But we don't want to consider that a good scholar is not necessarily an effective teacher. We don't want to think about this, since the whole idea of higher ed as we know it today largely rests on the assumption that good scholars are at least capable of teaching, if not proficient at it.
This a fine assumption--if you're training students to be scholars, to become disciplinary experts. Then you're using an apprenticeship model, which fits well with the medieval university-as-guild system.
But our colleges produce graduates who largely do not become professionals in the disciplines they study. So an undergraduate experience cannot be an apprenticeship in a discipline. Rather, the undergraduate experience is an apprenticeship in learning--learning how to learn, learning how to work with experts whose knowledge is tacit but who must have their immense knowledge accessed to be useful to non-experts. Students don't just learn how to access library resources: they learn how to access the knowledge locked up in experts' brains.
The successful college graduates departs towards an adventure of lifelong learning, faring on a sea of changing industries and practices, new tools, new ways of living, and ever-new ways of making a living. But that graduate is not a disciplinary expert, not a scholar, except in the most general sense.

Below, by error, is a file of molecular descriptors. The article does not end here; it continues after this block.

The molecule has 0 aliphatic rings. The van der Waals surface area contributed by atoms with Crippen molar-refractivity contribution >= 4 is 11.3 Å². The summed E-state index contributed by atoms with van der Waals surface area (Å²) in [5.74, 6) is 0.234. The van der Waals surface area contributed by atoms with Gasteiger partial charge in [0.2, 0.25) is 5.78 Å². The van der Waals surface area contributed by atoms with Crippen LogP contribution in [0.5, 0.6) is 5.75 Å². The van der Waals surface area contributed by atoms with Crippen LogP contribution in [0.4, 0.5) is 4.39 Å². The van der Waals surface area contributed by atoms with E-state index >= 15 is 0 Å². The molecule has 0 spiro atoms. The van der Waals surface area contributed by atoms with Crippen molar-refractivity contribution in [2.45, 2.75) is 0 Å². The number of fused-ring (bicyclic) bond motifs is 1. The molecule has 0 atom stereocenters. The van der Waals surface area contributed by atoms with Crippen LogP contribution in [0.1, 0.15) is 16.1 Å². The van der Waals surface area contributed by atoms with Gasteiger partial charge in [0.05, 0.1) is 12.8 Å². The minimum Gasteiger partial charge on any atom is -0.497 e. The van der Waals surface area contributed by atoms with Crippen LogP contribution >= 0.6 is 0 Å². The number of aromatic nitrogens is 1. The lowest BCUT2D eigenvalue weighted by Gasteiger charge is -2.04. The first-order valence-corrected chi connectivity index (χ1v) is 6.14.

Hence an apprenticeship in scholarship is not really what the university should offer undergraduates.
Scholarship is wonderful, but it is largely a closed system.
- Scholars pursue highly refined, often abstract knowledge: theories, methods, correlations, etc.
- Scholars develop theories which allow them to interpret, explain and control. Scholars seek correlations amongst variables.
- The scholarly enterprise involves controlling elements of a process--whereas practical matters are almost always defined by things that cannot be controlled: given's, requirements, limitations.